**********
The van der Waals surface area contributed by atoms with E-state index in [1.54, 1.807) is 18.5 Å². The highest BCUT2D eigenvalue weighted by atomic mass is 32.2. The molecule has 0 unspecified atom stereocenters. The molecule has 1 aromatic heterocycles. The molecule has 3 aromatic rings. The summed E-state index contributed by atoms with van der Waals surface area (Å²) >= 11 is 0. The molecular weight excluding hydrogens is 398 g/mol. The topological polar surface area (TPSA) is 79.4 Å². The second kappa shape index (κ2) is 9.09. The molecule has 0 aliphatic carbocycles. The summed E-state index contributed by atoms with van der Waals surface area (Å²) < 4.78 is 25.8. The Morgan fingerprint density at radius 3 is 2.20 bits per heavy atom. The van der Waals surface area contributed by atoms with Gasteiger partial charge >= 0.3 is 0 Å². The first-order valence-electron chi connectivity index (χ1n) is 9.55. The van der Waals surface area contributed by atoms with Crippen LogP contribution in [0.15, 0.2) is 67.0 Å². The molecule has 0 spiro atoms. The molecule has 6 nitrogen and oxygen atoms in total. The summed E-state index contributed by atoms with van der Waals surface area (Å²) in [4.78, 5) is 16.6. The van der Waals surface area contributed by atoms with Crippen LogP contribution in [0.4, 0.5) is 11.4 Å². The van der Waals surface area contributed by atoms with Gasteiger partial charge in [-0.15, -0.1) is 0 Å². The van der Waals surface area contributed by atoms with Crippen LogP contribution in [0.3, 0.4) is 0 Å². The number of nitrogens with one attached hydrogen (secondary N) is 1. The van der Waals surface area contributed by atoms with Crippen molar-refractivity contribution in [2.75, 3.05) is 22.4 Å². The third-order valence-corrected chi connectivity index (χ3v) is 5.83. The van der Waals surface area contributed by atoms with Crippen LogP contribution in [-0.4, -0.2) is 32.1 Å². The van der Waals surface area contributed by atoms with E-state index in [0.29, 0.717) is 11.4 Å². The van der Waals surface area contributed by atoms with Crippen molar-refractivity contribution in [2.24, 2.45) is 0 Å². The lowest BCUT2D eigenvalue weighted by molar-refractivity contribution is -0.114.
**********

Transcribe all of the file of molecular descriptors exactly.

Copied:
The van der Waals surface area contributed by atoms with E-state index in [1.54, 1.807) is 18.5 Å². The highest BCUT2D eigenvalue weighted by atomic mass is 32.2. The molecule has 0 unspecified atom stereocenters. The molecule has 1 aromatic heterocycles. The molecule has 3 aromatic rings. The summed E-state index contributed by atoms with van der Waals surface area (Å²) >= 11 is 0. The molecular weight excluding hydrogens is 398 g/mol. The topological polar surface area (TPSA) is 79.4 Å². The second kappa shape index (κ2) is 9.09. The molecule has 0 aliphatic carbocycles. The summed E-state index contributed by atoms with van der Waals surface area (Å²) < 4.78 is 25.8. The Morgan fingerprint density at radius 3 is 2.20 bits per heavy atom. The van der Waals surface area contributed by atoms with Gasteiger partial charge >= 0.3 is 0 Å². The first-order valence-electron chi connectivity index (χ1n) is 9.55. The van der Waals surface area contributed by atoms with Crippen LogP contribution in [0.15, 0.2) is 67.0 Å². The molecule has 0 spiro atoms. The molecule has 6 nitrogen and oxygen atoms in total. The summed E-state index contributed by atoms with van der Waals surface area (Å²) in [4.78, 5) is 16.6. The van der Waals surface area contributed by atoms with Crippen LogP contribution in [0.4, 0.5) is 11.4 Å². The van der Waals surface area contributed by atoms with Gasteiger partial charge in [-0.15, -0.1) is 0 Å². The van der Waals surface area contributed by atoms with Crippen LogP contribution in [0.3, 0.4) is 0 Å². The number of nitrogens with one attached hydrogen (secondary N) is 1. The van der Waals surface area contributed by atoms with Crippen molar-refractivity contribution in [2.75, 3.05) is 22.4 Å². The third-order valence-corrected chi connectivity index (χ3v) is 5.83. The van der Waals surface area contributed by atoms with Crippen LogP contribution in [-0.4, -0.2) is 32.1 Å². The van der Waals surface area contributed by atoms with E-state index in [0.29, 0.717) is 11.4 Å². The van der Waals surface area contributed by atoms with Crippen molar-refractivity contribution in [2.24, 2.45) is 0 Å². The lowest BCUT2D eigenvalue weighted by molar-refractivity contribution is -0.114.